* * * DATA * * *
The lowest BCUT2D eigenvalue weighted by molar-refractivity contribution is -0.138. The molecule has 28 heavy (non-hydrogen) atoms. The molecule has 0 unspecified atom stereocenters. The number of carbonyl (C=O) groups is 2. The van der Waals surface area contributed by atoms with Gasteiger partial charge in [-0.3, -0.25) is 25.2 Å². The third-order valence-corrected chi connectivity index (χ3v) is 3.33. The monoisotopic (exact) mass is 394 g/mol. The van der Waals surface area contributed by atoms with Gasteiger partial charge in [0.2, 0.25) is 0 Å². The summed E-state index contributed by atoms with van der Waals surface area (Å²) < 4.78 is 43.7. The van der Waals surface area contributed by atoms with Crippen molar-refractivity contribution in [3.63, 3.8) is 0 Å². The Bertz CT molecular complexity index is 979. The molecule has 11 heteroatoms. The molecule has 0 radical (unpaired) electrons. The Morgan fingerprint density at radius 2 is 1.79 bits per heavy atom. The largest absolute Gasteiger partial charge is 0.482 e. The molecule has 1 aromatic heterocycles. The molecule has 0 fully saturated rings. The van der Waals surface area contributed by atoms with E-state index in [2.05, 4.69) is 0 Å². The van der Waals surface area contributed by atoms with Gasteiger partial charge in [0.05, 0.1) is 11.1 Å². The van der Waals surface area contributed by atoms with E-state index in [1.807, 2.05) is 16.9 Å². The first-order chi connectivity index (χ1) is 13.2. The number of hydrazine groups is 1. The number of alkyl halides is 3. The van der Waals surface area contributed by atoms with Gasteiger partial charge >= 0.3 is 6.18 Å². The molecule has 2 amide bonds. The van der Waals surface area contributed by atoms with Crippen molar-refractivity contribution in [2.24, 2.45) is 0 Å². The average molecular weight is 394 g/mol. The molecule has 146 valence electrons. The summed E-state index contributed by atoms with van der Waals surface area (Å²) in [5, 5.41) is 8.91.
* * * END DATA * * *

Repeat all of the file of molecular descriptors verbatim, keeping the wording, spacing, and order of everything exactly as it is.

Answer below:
The lowest BCUT2D eigenvalue weighted by molar-refractivity contribution is -0.138. The molecule has 28 heavy (non-hydrogen) atoms. The molecule has 0 unspecified atom stereocenters. The number of carbonyl (C=O) groups is 2. The van der Waals surface area contributed by atoms with Gasteiger partial charge in [-0.3, -0.25) is 25.2 Å². The third-order valence-corrected chi connectivity index (χ3v) is 3.33. The monoisotopic (exact) mass is 394 g/mol. The van der Waals surface area contributed by atoms with Gasteiger partial charge in [0.2, 0.25) is 0 Å². The summed E-state index contributed by atoms with van der Waals surface area (Å²) < 4.78 is 43.7. The van der Waals surface area contributed by atoms with Crippen molar-refractivity contribution in [3.63, 3.8) is 0 Å². The Bertz CT molecular complexity index is 979. The molecule has 11 heteroatoms. The molecule has 0 radical (unpaired) electrons. The Morgan fingerprint density at radius 2 is 1.79 bits per heavy atom. The largest absolute Gasteiger partial charge is 0.482 e. The molecule has 1 aromatic heterocycles. The molecule has 0 fully saturated rings. The van der Waals surface area contributed by atoms with E-state index in [2.05, 4.69) is 0 Å². The van der Waals surface area contributed by atoms with Gasteiger partial charge in [0.05, 0.1) is 11.1 Å². The van der Waals surface area contributed by atoms with E-state index in [1.807, 2.05) is 16.9 Å². The first-order chi connectivity index (χ1) is 13.2. The number of hydrazine groups is 1. The number of alkyl halides is 3. The van der Waals surface area contributed by atoms with Gasteiger partial charge >= 0.3 is 6.18 Å². The molecule has 2 amide bonds. The van der Waals surface area contributed by atoms with Crippen molar-refractivity contribution in [2.24, 2.45) is 0 Å². The average molecular weight is 394 g/mol. The molecule has 146 valence electrons. The summed E-state index contributed by atoms with van der Waals surface area (Å²) in [5, 5.41) is 8.91.